Sponsorship is another option, one that I'm considering for Scripting News. When you cover an area of strategic importance to companies that are active in the area, they have an incentive to see you have more resources, to grow to better inform developers and users. Companies that have a stake in moving forward rapidly can benefit from sponsorship of an independent source of news and commentary.

In other words Scripting News is an advertisement for scripting, just as the San Jose Mercury-News is an advertisement for San Jose. Any business that depends on the growth and profit of San Jose is interested in seeing the Mercury-News grow and profit.

Like software copy protection in the mid-80s, web advertising may be on the way out. Advertising on websites seems to have small value in the greater flow of economic interest. It pays to look at other possibilities.

Content separated from form Permalink to Content separated from form

Yesterday I met with Dan Shafer, dan@gui.com, and Laurence Rozier, thepattern@hotmail.com. I've known them for quite a few years; they're both scripting guys. We've even worked together -- Dan wrote the original Frontier docs in 1991 and Laurence taught me the importance of environments to scripting languages.

They're working in an area that really interests me, customized presentation of net-based stuff. They have a prototype system implemented entirely in JavaScript, running in Netscape's browser. An example, you can click a checkbox to eliminate any images greater than 50K from all pages you browse. They implement rules that get into your flow and make it just the way you like it. It's the same idea as WebFree, but implemented at a much higher, more general, more reliable and powerful level.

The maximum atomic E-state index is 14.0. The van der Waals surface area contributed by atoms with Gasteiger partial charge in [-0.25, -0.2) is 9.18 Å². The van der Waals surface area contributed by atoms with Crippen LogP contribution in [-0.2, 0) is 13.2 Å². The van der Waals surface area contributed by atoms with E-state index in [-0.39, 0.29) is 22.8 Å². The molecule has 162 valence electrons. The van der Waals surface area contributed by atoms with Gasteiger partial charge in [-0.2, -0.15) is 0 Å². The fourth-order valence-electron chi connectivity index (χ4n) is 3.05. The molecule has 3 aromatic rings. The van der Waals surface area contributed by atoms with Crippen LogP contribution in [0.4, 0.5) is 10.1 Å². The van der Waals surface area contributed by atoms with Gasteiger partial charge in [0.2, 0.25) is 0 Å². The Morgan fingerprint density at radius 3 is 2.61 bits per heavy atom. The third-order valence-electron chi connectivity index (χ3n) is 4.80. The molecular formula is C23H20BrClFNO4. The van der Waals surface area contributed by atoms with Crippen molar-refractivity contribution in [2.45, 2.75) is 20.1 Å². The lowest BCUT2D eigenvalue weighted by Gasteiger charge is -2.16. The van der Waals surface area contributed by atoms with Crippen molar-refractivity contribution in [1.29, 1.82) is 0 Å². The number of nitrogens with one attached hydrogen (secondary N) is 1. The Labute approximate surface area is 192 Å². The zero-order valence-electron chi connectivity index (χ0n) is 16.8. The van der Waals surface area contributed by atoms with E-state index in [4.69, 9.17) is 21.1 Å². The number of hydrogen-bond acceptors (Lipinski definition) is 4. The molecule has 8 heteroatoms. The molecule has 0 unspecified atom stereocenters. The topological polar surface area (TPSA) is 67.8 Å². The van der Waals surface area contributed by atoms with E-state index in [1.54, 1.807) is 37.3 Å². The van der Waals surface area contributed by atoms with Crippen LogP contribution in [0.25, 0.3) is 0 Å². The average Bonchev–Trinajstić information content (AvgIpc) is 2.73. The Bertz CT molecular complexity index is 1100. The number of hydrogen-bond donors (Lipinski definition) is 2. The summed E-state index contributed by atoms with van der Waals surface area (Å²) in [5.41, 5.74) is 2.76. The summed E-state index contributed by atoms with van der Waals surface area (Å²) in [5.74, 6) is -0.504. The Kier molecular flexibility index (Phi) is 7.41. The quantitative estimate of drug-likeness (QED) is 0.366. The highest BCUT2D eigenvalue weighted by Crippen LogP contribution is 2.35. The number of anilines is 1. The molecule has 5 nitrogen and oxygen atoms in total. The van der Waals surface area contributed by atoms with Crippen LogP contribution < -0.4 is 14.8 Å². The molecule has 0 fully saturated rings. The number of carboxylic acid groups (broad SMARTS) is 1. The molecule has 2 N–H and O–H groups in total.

But there's a brick wall they can't work around -- there's no way for their scripts to store and retrieve persistent data, so they can only dream about content separated from form.

I want Dan and Laurence to win because I have two content flows that are begging to be pushed thru a beautiful user interface, without compromising bandwidth. And somehow I believe that scripting is going to be central to making this work, and as you know, I am perenially interested in scripting.

So many choices Permalink to So many choices

There's a lesson we're all learning -- pushing bitmaps around the net is intolerably wasteful, but people still want things to look better. Today's personal computers are vast computing and data storage resources that aren't being well used. New flexibility, new formats, that's certainly coming.

That's why I'm interested in Macromedia Flash, Shockwave and (believe it or not) Java-based displayers. Whatever it takes to make it happen. So many choices! I want the web browser to become a fully powerful scripting system with persistent storage.

We'll do some diggin.

Jeff solves the puzzle Permalink to Jeff solves the puzzle

In a postscript to the last DaveNet piece, Style and Technology, I said "Heh'h Hahe Huh -- Hoh!".

It was a puzzle! What does it mean? Well, if you read Stalin Go Home!, as Jeff Logullo must have, you knew the game. A simple reverse substitution resulted in the solution.


Hhihh hihhih!

Dave Winer